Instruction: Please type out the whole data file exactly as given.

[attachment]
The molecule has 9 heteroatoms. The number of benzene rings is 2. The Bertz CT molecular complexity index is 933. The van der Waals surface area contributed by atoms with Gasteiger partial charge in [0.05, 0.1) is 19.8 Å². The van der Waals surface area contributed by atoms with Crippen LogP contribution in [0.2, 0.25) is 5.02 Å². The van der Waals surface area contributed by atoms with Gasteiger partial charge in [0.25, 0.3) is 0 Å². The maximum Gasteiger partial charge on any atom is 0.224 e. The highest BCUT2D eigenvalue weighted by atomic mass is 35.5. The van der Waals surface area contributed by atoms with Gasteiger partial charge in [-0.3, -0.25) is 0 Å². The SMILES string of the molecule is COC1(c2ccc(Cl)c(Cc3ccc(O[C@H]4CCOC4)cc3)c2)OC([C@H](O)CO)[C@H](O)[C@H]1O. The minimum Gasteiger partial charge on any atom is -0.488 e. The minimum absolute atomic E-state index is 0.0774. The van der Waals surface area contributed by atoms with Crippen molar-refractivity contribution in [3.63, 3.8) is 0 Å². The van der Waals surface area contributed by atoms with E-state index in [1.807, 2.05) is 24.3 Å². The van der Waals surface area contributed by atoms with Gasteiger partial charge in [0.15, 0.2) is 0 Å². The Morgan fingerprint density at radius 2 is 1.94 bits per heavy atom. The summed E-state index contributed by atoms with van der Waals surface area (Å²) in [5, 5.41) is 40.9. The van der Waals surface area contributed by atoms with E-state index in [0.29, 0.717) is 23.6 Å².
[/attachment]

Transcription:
The molecule has 9 heteroatoms. The number of benzene rings is 2. The Bertz CT molecular complexity index is 933. The van der Waals surface area contributed by atoms with Gasteiger partial charge in [0.05, 0.1) is 19.8 Å². The van der Waals surface area contributed by atoms with Crippen LogP contribution in [0.2, 0.25) is 5.02 Å². The van der Waals surface area contributed by atoms with Gasteiger partial charge in [0.25, 0.3) is 0 Å². The maximum Gasteiger partial charge on any atom is 0.224 e. The highest BCUT2D eigenvalue weighted by atomic mass is 35.5. The van der Waals surface area contributed by atoms with Gasteiger partial charge in [-0.3, -0.25) is 0 Å². The SMILES string of the molecule is COC1(c2ccc(Cl)c(Cc3ccc(O[C@H]4CCOC4)cc3)c2)OC([C@H](O)CO)[C@H](O)[C@H]1O. The minimum Gasteiger partial charge on any atom is -0.488 e. The minimum absolute atomic E-state index is 0.0774. The van der Waals surface area contributed by atoms with Crippen molar-refractivity contribution in [3.63, 3.8) is 0 Å². The van der Waals surface area contributed by atoms with E-state index in [1.807, 2.05) is 24.3 Å². The van der Waals surface area contributed by atoms with Gasteiger partial charge in [0.15, 0.2) is 0 Å². The Morgan fingerprint density at radius 2 is 1.94 bits per heavy atom. The summed E-state index contributed by atoms with van der Waals surface area (Å²) in [5, 5.41) is 40.9. The van der Waals surface area contributed by atoms with E-state index in [0.29, 0.717) is 23.6 Å².